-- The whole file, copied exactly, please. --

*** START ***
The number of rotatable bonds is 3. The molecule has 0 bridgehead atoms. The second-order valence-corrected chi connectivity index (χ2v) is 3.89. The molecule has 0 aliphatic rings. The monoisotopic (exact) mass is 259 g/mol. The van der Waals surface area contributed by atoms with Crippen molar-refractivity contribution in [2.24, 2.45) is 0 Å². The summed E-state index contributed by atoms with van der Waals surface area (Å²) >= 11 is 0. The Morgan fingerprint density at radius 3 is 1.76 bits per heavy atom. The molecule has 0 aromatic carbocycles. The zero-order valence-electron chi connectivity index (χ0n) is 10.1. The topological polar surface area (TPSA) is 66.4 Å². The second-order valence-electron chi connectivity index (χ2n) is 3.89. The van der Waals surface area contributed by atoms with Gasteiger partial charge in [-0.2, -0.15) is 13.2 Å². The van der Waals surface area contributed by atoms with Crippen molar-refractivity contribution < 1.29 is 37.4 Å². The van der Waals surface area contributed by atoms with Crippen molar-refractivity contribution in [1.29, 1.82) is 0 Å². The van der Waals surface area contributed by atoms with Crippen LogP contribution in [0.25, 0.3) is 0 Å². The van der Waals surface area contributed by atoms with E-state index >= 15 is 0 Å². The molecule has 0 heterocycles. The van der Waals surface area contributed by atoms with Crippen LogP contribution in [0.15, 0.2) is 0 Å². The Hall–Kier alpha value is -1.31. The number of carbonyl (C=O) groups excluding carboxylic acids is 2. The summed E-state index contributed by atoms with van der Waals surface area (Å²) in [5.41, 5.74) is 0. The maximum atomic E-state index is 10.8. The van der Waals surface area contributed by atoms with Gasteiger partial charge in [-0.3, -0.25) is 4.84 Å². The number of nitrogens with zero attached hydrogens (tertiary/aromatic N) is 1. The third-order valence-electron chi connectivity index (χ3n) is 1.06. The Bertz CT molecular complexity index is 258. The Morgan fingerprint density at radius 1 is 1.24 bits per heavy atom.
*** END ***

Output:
The number of rotatable bonds is 3. The molecule has 0 bridgehead atoms. The second-order valence-corrected chi connectivity index (χ2v) is 3.89. The molecule has 0 aliphatic rings. The monoisotopic (exact) mass is 259 g/mol. The van der Waals surface area contributed by atoms with Crippen molar-refractivity contribution in [2.24, 2.45) is 0 Å². The summed E-state index contributed by atoms with van der Waals surface area (Å²) >= 11 is 0. The Morgan fingerprint density at radius 3 is 1.76 bits per heavy atom. The molecule has 0 aromatic carbocycles. The zero-order valence-electron chi connectivity index (χ0n) is 10.1. The topological polar surface area (TPSA) is 66.4 Å². The second-order valence-electron chi connectivity index (χ2n) is 3.89. The van der Waals surface area contributed by atoms with Gasteiger partial charge in [-0.2, -0.15) is 13.2 Å². The van der Waals surface area contributed by atoms with Crippen molar-refractivity contribution < 1.29 is 37.4 Å². The van der Waals surface area contributed by atoms with Crippen molar-refractivity contribution in [1.29, 1.82) is 0 Å². The van der Waals surface area contributed by atoms with Crippen LogP contribution in [0.25, 0.3) is 0 Å². The van der Waals surface area contributed by atoms with E-state index >= 15 is 0 Å². The molecule has 0 heterocycles. The van der Waals surface area contributed by atoms with Crippen LogP contribution in [0.15, 0.2) is 0 Å². The Hall–Kier alpha value is -1.31. The number of carbonyl (C=O) groups excluding carboxylic acids is 2. The summed E-state index contributed by atoms with van der Waals surface area (Å²) in [5.41, 5.74) is 0. The maximum atomic E-state index is 10.8. The van der Waals surface area contributed by atoms with Gasteiger partial charge in [-0.3, -0.25) is 4.84 Å². The number of nitrogens with zero attached hydrogens (tertiary/aromatic N) is 1. The third-order valence-electron chi connectivity index (χ3n) is 1.06. The Bertz CT molecular complexity index is 258. The Morgan fingerprint density at radius 1 is 1.24 bits per heavy atom.